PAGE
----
“Affliction” (106 minutes) is a powerful portrait of the vicious circle of male violence. If you could bear with the excruciating downward spiral of the central character, then a lot of intriguing questions will be waiting for you. 


February 19, 2015

On Golden Pond – An Elegiac and Elegant Portrait On Aging

                                            As one grows old in age, he/she might often hear the saying: ‘Old is Gold’, which refers that age and the experience that comes with it is really precious. But, old age also brings its share of discrimination, inadequacy and fear of death. In this modern world, a human being is deemed ‘active’ based upon his memory wellness and his ability to learn new things. However, as age stacks upon us, our achievements in life wouldn’t seem much in front of our failures and weakness. The emotional anxiety and mental imbalance kindles the old people’s resentment, which they hold for themselves. Old age is really a challenge and movies have mostly stayed away from showing the distressing issues of old age. Since, cinema itself is often viewed as a tool of entertainment for young people, it fails to elucidate how hard it is for elderly people to make peace with the past. Mark Rydell’s “On Golden Pond” (1981) -- based upon Ernest Thompson’s 1978 play -- is one of the cinematic exceptions that offer an engaging as well as ethereal portrait of an elderly couple.

                                      “On Golden Pond” contains a streak of sentimental interludes and may not be as contemplative as Haneke’s “Amour”, but it does offer rare glimpse about the positive and negative attributes of old age. The movie starts with the 79 year old Norman Thayer (Henry Fonda) and his wife, Ethel Thayer (Katharine Hepburn) arriving at their picturesque lakeside cabin in New England. Financially they are well off and most importantly, they are thoroughly in love with each other. Norman is a cantankerous person, who often gives surly replies to divert others' attention from his dementia. He still studies the classified ads in newspapers and teases his wife about getting a new job. The failing memory bothers him more than the looming thoughts about death.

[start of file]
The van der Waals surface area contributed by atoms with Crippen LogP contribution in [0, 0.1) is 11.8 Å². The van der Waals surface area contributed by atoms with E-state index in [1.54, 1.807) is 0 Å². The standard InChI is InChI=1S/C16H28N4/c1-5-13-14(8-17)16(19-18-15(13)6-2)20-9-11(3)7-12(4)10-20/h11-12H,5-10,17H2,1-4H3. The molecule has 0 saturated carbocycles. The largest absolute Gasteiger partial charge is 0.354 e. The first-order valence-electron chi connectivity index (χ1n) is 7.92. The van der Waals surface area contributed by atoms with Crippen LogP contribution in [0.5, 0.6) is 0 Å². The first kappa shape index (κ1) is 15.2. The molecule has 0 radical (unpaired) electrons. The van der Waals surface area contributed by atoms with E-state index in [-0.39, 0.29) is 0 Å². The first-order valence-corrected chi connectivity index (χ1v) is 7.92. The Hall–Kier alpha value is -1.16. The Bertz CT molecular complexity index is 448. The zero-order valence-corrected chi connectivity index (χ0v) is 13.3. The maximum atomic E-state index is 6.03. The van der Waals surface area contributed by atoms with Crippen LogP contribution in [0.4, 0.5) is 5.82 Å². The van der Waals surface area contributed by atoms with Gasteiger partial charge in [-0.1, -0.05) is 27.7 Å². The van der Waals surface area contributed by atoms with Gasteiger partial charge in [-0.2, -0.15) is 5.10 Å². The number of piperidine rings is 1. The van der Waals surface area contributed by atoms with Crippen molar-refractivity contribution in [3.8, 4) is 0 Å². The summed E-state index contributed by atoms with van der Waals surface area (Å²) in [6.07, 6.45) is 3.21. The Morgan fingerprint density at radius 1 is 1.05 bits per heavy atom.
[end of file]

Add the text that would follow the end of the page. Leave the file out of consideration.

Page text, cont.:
Ethel Thayer is the portrait of sweetness and grace. She wants to savor their time together and likes to call Norman ‘old poop’. She also likes to sit in the sun near the lake, and talk to the loons. Norman’s crankiness melts a little when he comes in contact with Ethel’s elating nature. However, Norman’s agonistical nature spurts when his daughter, Chelsea (Jane Fonda) shows up at the cabin for his 80th birthday. She has brought her new dentist boyfriend Bill Ray (Dabney Coleman) and his 13 year old son Bill Ray Jr. (Doug McKeon). As soon as Norman welcomes Chelsea, we could feel that they have never gotten along together. Norman is jubilant enough to make fun of Bill Ray. When Bill asks to sleep in the same room with Chelsea, Norman asks: “Would you like the room where I first violated her mother”.

                                      Next day, Chelsea informs that she is going to leave Bill Ray Jr. with them, as she and Bill Sr. is going for a month-long vacation in Europe. The boy feels that he has been rejected and been remanded with these inactive people. Initially, Norman cuts through the boy’s veneer and the couple takes him under their wings, teaching him how to fish. Despite, Norman’s martinet nature he develops a strong bond with Bill Jr., and Ethel remains calm and reassuring as always.